It’s produced by a member of the nightshade family of plants, which includes other veggies such as eggplants, tomatoes and peppers.
Even prolonged exposure to artificial lights, like those in the grocery store, can turn potatoes green.
Hilling your potatoes – burying the tubers under a heap of soil – will protect them from over-exposure to sunlight.
You should hill your plants when the leaves sprout, and keep the hills intact throughout the growing season. The last hilling should be done before the potato plants bloom, when they’re about 6” tall.
It’s best to hill plants in the morning, before the heat of the day causes them to droop. Just hoe the dirt up around the base of the plant, supporting the stem and covering the tubers.
How much sunlight do potatoes need
When considering how much sunlight plants require, a good rule of thumb is to think in terms of leaves, fruit, and roots.
Crops that we grow for their fruits – such as tomatoes – need full sun, those that we grow for their leaves (spinach, lettuce, etc.) or roots (carrots, beets, or potatoes) can tolerate shady conditions.
So when we talk about sunlight, daylight is sufficient to grow potatoes and is actually better than full sun, as this can lead to the plant requiring extra watering and if the sun is strong enough it will scorch the leaves which will damage the plant.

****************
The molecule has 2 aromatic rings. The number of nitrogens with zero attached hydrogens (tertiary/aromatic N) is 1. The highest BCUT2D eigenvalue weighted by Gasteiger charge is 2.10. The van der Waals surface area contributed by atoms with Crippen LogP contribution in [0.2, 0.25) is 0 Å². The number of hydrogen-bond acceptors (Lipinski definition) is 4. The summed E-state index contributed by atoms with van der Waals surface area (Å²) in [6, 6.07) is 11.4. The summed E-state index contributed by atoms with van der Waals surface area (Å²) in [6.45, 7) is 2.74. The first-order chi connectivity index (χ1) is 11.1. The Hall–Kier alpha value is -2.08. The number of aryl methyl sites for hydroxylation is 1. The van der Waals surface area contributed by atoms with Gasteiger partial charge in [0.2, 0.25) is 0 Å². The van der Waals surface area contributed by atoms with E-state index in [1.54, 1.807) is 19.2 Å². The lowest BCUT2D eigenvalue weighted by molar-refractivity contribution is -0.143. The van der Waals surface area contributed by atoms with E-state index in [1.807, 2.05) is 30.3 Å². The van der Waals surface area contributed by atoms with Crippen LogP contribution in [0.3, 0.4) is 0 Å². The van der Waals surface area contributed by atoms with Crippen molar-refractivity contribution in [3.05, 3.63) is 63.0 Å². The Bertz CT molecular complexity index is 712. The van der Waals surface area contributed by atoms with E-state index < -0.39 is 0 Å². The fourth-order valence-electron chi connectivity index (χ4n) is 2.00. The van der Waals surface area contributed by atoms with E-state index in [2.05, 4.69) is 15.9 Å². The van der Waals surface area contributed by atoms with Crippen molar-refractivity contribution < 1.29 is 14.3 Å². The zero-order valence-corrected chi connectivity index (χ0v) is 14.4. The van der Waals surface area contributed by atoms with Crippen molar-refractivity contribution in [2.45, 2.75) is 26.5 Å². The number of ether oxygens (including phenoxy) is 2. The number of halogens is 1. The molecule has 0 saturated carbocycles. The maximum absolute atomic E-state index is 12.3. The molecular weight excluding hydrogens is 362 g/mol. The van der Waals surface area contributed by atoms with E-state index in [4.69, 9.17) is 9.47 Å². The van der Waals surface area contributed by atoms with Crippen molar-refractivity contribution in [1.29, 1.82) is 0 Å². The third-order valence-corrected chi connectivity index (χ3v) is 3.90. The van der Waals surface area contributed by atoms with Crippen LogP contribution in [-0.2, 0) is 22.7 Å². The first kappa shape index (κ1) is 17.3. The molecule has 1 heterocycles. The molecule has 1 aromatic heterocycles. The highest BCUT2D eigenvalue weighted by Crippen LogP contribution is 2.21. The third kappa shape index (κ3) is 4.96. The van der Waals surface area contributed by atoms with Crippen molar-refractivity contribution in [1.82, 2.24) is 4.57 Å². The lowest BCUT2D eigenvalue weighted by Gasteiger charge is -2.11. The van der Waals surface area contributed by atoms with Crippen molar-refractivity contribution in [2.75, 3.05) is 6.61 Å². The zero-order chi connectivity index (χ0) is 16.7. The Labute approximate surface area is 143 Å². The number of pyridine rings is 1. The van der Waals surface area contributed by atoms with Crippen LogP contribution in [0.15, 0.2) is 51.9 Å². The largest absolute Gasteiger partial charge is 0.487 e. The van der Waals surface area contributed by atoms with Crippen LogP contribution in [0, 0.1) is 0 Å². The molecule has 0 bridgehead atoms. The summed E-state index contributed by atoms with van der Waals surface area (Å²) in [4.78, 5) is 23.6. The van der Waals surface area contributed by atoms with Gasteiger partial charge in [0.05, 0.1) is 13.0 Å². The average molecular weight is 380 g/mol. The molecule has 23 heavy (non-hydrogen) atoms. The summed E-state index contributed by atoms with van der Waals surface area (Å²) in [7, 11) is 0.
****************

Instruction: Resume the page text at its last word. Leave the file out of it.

Potatoes that receive at least four to five hours of daylight will do fairly well, but you may need to wait longer for your crop to mature. When your potatoes get 8 hours of daylight you should expect a decent crop with a normal maturing date.
So while potatoes do – of course – need sunlight to grow properly, the plants can still grow in partial shade. That’s an area that is shady but still bright – it could be shaded for part of the day and sunny for the rest, or receive filtered sunlight for the entire day.
And though light shade can protect tubers from exposure to sunlight – preventing solanine production – it may also impact the crop yield.
Less sun exposure on the leaves will decrease the rate of photosynthesis. This means that the plant creates less nutrients which can result in fewer edible tubers.
Types of sunlight